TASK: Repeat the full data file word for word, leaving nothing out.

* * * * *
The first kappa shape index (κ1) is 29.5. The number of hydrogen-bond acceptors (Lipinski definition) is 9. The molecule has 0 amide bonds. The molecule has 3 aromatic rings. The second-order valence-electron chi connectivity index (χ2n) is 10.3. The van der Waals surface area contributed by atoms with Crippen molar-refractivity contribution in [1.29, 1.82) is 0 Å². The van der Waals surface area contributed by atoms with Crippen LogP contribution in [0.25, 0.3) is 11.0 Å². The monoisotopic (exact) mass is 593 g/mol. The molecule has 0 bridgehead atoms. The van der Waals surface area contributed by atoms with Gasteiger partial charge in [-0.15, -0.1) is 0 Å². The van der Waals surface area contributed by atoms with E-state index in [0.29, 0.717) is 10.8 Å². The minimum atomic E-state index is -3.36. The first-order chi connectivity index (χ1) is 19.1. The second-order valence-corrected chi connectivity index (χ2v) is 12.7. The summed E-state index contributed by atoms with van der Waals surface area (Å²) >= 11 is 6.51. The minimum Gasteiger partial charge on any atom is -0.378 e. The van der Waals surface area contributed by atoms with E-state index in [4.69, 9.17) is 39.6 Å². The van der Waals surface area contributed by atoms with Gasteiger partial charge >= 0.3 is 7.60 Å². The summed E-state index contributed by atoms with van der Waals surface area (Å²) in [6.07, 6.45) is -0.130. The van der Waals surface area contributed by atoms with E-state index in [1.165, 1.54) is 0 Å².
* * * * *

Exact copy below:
The first kappa shape index (κ1) is 29.5. The number of hydrogen-bond acceptors (Lipinski definition) is 9. The molecule has 0 amide bonds. The molecule has 3 aromatic rings. The second-order valence-electron chi connectivity index (χ2n) is 10.3. The van der Waals surface area contributed by atoms with Crippen molar-refractivity contribution in [1.29, 1.82) is 0 Å². The van der Waals surface area contributed by atoms with Crippen LogP contribution in [0.25, 0.3) is 11.0 Å². The monoisotopic (exact) mass is 593 g/mol. The molecule has 0 bridgehead atoms. The van der Waals surface area contributed by atoms with Gasteiger partial charge in [-0.15, -0.1) is 0 Å². The van der Waals surface area contributed by atoms with E-state index in [0.29, 0.717) is 10.8 Å². The minimum atomic E-state index is -3.36. The first-order chi connectivity index (χ1) is 19.1. The second-order valence-corrected chi connectivity index (χ2v) is 12.7. The summed E-state index contributed by atoms with van der Waals surface area (Å²) >= 11 is 6.51. The minimum Gasteiger partial charge on any atom is -0.378 e. The van der Waals surface area contributed by atoms with E-state index in [4.69, 9.17) is 39.6 Å². The van der Waals surface area contributed by atoms with Gasteiger partial charge >= 0.3 is 7.60 Å². The summed E-state index contributed by atoms with van der Waals surface area (Å²) in [6.07, 6.45) is -0.130. The van der Waals surface area contributed by atoms with E-state index in [1.165, 1.54) is 0 Å².